After the Volunteers were subsumed into the new Territorial Force (TF) under the Haldane Reforms of 1908,[6][7] the South Scottish Brigade (as it was now designated) formed part of the Lowland Division of the TF with the following composition:[8][9][10][11][12][13][14][15]

  • 4th Battalion, Royal Scots Fusiliers, at Kilmarnock
  • 5th Battalion, Royal Scots Fusiliers, at Ayr
  • 4th (Border) Battalion, Kings Own Scottish Borderers (from 1st Roxburgh & Selkirk VRC and 2nd VB), at Galashiels
  • 5th (Dumfries & Galloway) Battalion, Kings Own Scottish Borderers (from 3rd VB and Galloway VRC), at Dumfries

First World WarEdit

On the outbreak of the First World War in August 1914, the Lowland Division was mobilised for full-time war service. In 1915, the division was numbered as the 52nd (Lowland) Division and the brigade the 155th (1/1st South Scottish) Brigade and the battalions received the '1/' prefix (1/4th Royal Royal Scots Fusiliers) to distinguish them from their 2nd Line units being formed as the 194th (2/1st South Scottish) Brigade, part of 65th (2nd Lowland) Division. During the First World War the brigade served in the Middle Eastern theatre and later on the Western Front.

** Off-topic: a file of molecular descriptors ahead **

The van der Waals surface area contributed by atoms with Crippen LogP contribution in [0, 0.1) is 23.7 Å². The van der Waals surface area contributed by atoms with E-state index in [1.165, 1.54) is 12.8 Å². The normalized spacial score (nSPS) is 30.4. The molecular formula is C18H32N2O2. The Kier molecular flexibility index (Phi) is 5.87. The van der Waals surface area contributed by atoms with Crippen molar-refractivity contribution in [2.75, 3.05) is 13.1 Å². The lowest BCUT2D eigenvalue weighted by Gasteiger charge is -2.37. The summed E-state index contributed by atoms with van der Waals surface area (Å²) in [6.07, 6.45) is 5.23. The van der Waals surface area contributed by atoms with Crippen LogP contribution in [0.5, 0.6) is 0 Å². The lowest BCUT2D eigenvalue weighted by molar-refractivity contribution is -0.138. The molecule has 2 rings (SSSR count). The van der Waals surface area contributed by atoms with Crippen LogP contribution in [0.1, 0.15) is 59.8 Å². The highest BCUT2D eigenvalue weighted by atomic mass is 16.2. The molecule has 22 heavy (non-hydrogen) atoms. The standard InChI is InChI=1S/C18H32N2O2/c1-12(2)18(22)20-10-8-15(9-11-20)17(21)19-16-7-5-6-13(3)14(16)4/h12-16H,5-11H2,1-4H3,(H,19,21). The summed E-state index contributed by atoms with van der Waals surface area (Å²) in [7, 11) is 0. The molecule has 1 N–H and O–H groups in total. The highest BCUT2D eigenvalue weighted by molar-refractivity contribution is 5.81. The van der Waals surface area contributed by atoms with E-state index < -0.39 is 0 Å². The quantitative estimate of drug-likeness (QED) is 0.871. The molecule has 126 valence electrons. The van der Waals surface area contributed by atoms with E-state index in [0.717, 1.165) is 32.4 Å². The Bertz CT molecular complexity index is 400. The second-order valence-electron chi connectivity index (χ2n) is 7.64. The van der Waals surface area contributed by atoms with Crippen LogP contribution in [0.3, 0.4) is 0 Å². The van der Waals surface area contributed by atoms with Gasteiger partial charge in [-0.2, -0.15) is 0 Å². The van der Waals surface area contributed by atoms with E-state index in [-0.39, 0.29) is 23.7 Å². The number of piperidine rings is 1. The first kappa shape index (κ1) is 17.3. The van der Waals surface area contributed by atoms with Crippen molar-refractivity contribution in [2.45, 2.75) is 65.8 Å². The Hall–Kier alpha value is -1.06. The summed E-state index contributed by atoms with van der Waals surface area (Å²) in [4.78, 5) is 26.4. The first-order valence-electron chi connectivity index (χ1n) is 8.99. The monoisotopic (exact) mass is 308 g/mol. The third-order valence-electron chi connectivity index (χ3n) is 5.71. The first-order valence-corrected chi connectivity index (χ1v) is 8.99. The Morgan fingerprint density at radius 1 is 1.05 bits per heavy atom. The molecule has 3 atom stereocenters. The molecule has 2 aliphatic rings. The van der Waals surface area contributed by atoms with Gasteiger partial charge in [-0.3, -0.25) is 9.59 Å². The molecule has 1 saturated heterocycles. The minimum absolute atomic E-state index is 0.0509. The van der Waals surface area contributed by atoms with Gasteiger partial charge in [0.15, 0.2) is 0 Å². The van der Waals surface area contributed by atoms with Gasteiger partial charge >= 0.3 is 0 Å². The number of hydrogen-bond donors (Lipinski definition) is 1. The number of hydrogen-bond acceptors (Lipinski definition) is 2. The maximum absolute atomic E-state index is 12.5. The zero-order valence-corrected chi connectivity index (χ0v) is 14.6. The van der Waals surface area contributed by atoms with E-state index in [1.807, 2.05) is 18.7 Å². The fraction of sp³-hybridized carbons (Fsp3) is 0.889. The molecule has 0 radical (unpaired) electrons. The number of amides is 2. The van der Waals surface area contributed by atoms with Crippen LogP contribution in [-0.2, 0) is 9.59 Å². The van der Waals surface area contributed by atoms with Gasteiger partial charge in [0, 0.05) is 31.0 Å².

First World War order of battleEdit

  • 1/4th Battalion, Royal Scots Fusiliers
  • 1/5th Battalion, Royal Scots Fusiliers
  • 1/4th Battalion, King's Own Scottish Borderers
  • 1/5th Battalion, King's Own Scottish Borderers (left 28 June 1918)
  • 155th Machine Gun Company, Machine Gun Corps (formed 23 March 1916, moved to 52nd Battalion, Machine Gun Corps 28 April 1918)
  • 155th Trench Mortar Battery (formed 24 May 1917)[16]

Between the warsEdit

After the war, the brigade and division were both disbanded as was the Territorial Force. The Territorial Force was, however, reformed in 1920 as the Territorial Army and the 52nd Division was reconstituted as was the brigade, which was redesignated as the 155th (South Scottish) Infantry Brigade. The brigade was reformed with the same units as it had before the First World War.[17]

In 1921, the 4th and 5th battalions of the Royal Scots Fusiliers were amalgamated into the 4th/5th Battalion, Royal Scots Fusiliers[18] and it was later transferred to the 156th (Scottish Rifles) Infantry Brigade, later redesignated 156th (West Scottish) Infantry Brigade. The 155th Brigade later received the 4th/5th (Queen's Edinburgh Rifles) Battalion, Royal Scots (the amalgamated 4th and 5th battalions) and the 7th/9th (Highlanders) Battalion, Royal Scots (the amalgamated 7th and 9th) both arrived from 156th Brigade and was redesignated 155th (East Scottish) Infantry Brigade.